Remember the days when advertisers were shouting from breaks during the most watched TV shows and spreading their media spend across newspapers with the highest circulations? Today, that shout has splintered into billions of target-specific whispers. The right data mix, delivered across programmatic exchanges, creates a phenomenon like telepathy.
Chances are, forward-thinking marketers have an accurate prediction of what you’re going to do when you open your computer, even when you don’t know. Look at the ad units on your browser. Your favorite brands (and their competitors) are probably popping up constantly on Facebook. That dress you were browsing reappears across a variety of websites for a few days then disappears and that film whose trailer you watched starts following you.
The world of programmatic media placement and predictive modeling has gone beyond the questions of “what is the best environment for my ad?” or “who is the appropriate audience for my product?” and now extends to the entire online map of what leads a particular individual to a purchase at a certain time.
Advertisers, the savvy ones, are lifting campaign performance via data integration. These campaigns are nimble: making improvements in real time, tying in page context and media use insights, past user behavior as well as demographics, and enterprise wide (not just online) data collection sources. The people who manage these campaigns, like myself, are constantly testing ideas, new data partnerships, and conversion page optimizations to keep pushing performance.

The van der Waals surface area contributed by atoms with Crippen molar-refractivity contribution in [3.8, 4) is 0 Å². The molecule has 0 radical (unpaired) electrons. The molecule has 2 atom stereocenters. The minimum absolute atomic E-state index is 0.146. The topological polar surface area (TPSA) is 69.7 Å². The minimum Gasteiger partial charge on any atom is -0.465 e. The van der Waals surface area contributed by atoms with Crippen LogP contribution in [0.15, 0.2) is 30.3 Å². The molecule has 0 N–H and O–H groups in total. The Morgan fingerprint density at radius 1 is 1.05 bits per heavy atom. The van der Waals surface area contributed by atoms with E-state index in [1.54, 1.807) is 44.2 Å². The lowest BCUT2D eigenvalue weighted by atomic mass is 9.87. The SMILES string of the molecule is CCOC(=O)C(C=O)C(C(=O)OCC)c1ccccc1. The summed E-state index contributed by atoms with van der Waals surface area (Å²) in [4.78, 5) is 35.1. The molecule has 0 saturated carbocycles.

Data is only as good as the system it lives in. How do your web insights help you communicate with your customers? How long does it take for seasonal browsing habits to become a trend? A microtrend? How long before you respond and change the page flow for your users? How do you adapt user experience options for anyone who doesn’t fit this trend? How do you answer these questions?
Most companies, according to a study by Lynchpin and Econsultancy, are held back by an analytics skills gap. Data is captured but never utilized. It’s imperative to pull multiple data points into a main, actionable insight. The integration of data is at least as important as the data itself.
What data’s out there?
– First party: web analytics and retargeting, FB follower segmentation, email capture and CRM strategy.
– Second party: partnerships with someone who can strategically leverage your first party data in exchange for theirs.
– Third party: provided (for a fee) by data aggregation companies. The baseline for industry standard audience targeting.
First party is the big opportunity: I’ve managed campaigns where first party data integration lead to an 18:1 ROI (as a baseline, the same creative/landing page configuration elsewhere yielded 4:1.) As a growing trend, the implementation of first party data leads to an increase in lifetime value of a customer. (Source: Signal)
A case study in support of data: Kraft Foods, embarked on test to leverage small segments of its data from more than 100 million monthly unique visits to its digital properties.
From customer interactions, Kraft gathers 22,000 individual attributes, including flavor preferences, and uses them to design personalized ads to specific customer segments such as Easter celebrating people with a sweet tooth. To drive sales around the holiday, Kraft pushed a popular dessert recipe to this audience. The result: a 23% sales increase for four Kraft products used in the recipe and a 4x return on their ad spend. Read more about this campaign here.
How are you systematically tracking and gathering data so you can learn from campaign results? If you aren’t sure, reach out to me at smith + jones to see how we can help make sense out of your data and drive record results.
– Jesse Plate | email: email@example.com | phone: 775.831.6262 x207